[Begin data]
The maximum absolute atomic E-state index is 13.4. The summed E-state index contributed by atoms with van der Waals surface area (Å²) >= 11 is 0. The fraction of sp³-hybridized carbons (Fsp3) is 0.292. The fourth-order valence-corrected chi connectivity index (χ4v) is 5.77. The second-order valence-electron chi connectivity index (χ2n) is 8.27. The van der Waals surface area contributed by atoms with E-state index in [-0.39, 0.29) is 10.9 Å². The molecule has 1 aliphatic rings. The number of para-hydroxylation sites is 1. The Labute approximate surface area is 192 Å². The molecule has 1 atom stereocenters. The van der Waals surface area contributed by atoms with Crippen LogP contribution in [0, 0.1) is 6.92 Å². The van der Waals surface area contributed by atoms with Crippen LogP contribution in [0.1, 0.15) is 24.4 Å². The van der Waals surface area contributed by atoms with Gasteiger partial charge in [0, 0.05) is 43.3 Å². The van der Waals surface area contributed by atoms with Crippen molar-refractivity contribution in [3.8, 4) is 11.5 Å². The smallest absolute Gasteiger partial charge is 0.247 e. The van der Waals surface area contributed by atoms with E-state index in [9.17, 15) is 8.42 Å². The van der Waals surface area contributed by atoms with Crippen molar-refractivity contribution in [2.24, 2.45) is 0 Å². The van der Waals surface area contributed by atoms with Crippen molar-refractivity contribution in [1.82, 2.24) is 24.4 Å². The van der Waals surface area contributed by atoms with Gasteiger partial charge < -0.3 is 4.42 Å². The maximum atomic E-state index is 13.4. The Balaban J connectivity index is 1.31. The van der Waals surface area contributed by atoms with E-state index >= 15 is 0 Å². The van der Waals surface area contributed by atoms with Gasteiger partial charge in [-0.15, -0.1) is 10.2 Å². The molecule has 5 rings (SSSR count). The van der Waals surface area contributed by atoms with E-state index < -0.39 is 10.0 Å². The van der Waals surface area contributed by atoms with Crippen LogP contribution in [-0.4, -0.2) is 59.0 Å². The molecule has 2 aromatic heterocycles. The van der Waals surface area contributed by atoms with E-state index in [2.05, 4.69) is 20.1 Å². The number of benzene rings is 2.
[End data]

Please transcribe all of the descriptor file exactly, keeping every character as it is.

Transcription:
The maximum absolute atomic E-state index is 13.4. The summed E-state index contributed by atoms with van der Waals surface area (Å²) >= 11 is 0. The fraction of sp³-hybridized carbons (Fsp3) is 0.292. The fourth-order valence-corrected chi connectivity index (χ4v) is 5.77. The second-order valence-electron chi connectivity index (χ2n) is 8.27. The van der Waals surface area contributed by atoms with E-state index in [-0.39, 0.29) is 10.9 Å². The molecule has 1 aliphatic rings. The number of para-hydroxylation sites is 1. The Labute approximate surface area is 192 Å². The molecule has 1 atom stereocenters. The van der Waals surface area contributed by atoms with Crippen LogP contribution in [0, 0.1) is 6.92 Å². The van der Waals surface area contributed by atoms with Crippen LogP contribution in [0.1, 0.15) is 24.4 Å². The van der Waals surface area contributed by atoms with Gasteiger partial charge in [0, 0.05) is 43.3 Å². The van der Waals surface area contributed by atoms with Crippen molar-refractivity contribution in [3.8, 4) is 11.5 Å². The smallest absolute Gasteiger partial charge is 0.247 e. The van der Waals surface area contributed by atoms with E-state index in [9.17, 15) is 8.42 Å². The van der Waals surface area contributed by atoms with Crippen molar-refractivity contribution in [2.24, 2.45) is 0 Å². The van der Waals surface area contributed by atoms with Crippen molar-refractivity contribution in [1.82, 2.24) is 24.4 Å². The van der Waals surface area contributed by atoms with Gasteiger partial charge < -0.3 is 4.42 Å². The maximum atomic E-state index is 13.4. The Balaban J connectivity index is 1.31. The van der Waals surface area contributed by atoms with E-state index >= 15 is 0 Å². The van der Waals surface area contributed by atoms with Gasteiger partial charge in [-0.15, -0.1) is 10.2 Å². The molecule has 5 rings (SSSR count). The van der Waals surface area contributed by atoms with E-state index < -0.39 is 10.0 Å². The van der Waals surface area contributed by atoms with Crippen LogP contribution in [-0.4, -0.2) is 59.0 Å². The molecule has 2 aromatic heterocycles. The van der Waals surface area contributed by atoms with E-state index in [2.05, 4.69) is 20.1 Å². The number of benzene rings is 2.